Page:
Securing by capitalizing life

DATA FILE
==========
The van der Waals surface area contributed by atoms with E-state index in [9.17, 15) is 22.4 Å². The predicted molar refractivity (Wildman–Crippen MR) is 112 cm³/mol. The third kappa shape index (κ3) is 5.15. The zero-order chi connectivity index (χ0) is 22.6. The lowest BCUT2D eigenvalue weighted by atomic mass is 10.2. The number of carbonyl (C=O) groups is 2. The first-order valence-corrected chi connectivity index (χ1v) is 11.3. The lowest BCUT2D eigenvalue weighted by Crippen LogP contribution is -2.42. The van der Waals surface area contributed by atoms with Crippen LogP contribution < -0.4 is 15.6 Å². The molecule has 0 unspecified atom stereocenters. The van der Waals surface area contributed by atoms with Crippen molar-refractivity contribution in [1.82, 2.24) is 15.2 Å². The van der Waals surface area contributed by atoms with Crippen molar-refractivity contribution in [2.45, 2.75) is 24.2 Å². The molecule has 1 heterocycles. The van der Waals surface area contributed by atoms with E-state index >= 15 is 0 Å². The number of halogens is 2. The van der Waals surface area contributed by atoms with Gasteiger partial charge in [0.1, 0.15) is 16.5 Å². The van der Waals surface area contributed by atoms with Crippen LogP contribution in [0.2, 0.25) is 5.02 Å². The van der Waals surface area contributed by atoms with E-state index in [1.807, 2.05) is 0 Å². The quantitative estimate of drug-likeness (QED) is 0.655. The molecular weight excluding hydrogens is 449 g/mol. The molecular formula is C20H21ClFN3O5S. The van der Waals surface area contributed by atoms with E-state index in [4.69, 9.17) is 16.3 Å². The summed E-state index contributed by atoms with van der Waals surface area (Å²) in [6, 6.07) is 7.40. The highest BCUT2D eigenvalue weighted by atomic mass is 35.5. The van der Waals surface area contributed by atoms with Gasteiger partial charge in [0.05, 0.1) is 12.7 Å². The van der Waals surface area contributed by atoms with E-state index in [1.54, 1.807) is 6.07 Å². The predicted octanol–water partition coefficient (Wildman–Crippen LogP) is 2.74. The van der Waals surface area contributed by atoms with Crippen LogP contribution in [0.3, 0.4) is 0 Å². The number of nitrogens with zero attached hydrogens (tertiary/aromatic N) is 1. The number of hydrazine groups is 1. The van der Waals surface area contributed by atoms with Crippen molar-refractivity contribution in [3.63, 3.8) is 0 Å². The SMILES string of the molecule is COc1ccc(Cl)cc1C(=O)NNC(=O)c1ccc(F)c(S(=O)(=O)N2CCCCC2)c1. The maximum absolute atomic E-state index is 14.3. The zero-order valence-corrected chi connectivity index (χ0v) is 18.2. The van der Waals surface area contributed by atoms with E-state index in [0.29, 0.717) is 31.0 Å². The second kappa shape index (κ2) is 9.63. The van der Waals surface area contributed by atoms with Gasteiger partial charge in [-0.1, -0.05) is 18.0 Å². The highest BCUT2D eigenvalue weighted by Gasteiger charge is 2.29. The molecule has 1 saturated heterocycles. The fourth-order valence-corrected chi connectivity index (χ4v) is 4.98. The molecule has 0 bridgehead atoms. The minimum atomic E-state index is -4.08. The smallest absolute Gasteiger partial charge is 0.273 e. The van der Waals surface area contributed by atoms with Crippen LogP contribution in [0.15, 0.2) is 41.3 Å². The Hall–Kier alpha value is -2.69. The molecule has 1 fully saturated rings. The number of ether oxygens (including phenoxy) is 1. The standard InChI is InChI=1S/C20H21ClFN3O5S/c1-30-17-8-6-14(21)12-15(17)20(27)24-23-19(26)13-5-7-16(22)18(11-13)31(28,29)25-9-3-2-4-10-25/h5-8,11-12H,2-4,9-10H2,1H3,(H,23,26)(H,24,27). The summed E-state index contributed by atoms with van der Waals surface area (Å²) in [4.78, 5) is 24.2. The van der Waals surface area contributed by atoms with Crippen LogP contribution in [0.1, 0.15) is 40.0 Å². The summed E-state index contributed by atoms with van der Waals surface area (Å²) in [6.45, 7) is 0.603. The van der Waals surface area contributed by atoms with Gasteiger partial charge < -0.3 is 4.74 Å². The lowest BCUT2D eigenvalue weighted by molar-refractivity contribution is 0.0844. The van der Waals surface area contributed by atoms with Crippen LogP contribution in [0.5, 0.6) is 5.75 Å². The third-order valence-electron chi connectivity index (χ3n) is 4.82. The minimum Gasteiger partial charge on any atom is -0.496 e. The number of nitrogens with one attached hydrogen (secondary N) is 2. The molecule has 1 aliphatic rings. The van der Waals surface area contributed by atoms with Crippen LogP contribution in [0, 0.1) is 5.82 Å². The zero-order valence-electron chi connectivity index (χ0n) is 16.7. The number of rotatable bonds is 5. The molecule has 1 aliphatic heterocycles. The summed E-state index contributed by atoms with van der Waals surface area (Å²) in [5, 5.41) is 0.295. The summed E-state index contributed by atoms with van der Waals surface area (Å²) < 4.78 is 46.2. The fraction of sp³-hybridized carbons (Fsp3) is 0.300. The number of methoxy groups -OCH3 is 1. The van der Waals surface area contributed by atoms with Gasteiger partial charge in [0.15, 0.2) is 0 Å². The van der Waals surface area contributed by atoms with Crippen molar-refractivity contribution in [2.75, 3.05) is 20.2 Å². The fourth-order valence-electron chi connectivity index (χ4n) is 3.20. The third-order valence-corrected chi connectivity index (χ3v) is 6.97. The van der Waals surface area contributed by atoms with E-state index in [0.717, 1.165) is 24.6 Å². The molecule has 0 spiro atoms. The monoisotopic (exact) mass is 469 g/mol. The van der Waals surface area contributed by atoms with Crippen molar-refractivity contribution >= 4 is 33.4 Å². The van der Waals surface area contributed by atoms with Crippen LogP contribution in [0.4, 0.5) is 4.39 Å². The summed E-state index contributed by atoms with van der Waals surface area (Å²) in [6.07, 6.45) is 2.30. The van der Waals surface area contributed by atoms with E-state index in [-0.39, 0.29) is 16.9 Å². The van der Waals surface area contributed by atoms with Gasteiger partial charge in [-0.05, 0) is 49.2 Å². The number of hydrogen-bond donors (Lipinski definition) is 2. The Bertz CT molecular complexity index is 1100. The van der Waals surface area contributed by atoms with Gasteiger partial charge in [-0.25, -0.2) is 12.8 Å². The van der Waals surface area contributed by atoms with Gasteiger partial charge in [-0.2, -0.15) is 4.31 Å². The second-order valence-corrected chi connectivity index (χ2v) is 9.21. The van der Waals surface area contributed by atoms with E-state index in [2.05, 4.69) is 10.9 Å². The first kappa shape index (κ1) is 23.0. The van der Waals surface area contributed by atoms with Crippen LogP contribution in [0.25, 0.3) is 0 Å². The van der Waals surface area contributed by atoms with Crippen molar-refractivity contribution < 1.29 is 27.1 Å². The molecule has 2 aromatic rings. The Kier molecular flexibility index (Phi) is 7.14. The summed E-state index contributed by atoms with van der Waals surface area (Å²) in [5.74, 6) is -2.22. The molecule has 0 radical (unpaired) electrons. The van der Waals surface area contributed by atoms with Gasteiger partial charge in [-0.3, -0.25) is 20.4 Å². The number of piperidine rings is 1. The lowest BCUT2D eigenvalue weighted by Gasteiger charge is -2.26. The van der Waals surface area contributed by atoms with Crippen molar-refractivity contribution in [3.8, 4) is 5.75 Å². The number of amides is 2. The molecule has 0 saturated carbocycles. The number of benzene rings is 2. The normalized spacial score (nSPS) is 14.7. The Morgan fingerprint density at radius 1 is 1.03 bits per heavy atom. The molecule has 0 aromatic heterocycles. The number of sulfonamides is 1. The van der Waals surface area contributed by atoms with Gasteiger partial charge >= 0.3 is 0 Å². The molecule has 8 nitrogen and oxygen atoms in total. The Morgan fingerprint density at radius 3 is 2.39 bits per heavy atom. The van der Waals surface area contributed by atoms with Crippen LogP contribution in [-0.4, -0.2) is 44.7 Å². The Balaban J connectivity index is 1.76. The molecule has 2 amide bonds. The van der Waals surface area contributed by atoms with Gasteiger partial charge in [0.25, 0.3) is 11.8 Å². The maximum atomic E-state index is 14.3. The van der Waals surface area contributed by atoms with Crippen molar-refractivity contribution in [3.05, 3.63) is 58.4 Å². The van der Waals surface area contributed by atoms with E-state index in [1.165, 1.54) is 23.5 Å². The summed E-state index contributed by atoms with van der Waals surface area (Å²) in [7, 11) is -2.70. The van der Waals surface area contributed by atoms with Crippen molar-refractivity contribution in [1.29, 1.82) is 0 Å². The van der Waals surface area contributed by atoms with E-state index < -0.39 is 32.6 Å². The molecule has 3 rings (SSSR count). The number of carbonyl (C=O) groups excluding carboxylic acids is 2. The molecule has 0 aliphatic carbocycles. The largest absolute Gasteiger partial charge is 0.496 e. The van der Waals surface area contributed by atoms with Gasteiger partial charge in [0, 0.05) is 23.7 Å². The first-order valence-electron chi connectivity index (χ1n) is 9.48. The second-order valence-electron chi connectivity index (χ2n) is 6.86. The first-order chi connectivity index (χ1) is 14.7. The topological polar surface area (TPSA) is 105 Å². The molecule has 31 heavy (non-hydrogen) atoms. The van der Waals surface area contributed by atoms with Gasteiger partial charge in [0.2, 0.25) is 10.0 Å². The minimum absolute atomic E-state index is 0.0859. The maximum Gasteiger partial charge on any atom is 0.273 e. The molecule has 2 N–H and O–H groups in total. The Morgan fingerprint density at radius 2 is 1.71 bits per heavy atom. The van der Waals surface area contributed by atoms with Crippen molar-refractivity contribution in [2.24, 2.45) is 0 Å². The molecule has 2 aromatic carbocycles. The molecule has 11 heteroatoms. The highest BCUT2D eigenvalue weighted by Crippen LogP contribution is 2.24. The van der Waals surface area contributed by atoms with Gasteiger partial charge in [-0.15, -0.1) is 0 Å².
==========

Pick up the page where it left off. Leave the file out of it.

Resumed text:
In early eighteenth-century Britain, within the context of the agricultural/agrarian and financial revolutions, the emergence and rapid development of a growing landless gentlemen class fostered demand for a new type of security: life insurance. The law of large numbers, developed in the Low Countries in the second half of the seventeenth century, provided the basis for a new regime of calculation and a system for measuring uncertainty. This system found its first commercial application in the London life insurance market. The emergence of probabilistic life insurance in early eighteenth-century Britain highlights a remarkable relationship between insurance and security: the security of the land became intrinsically related to the insurability of lives.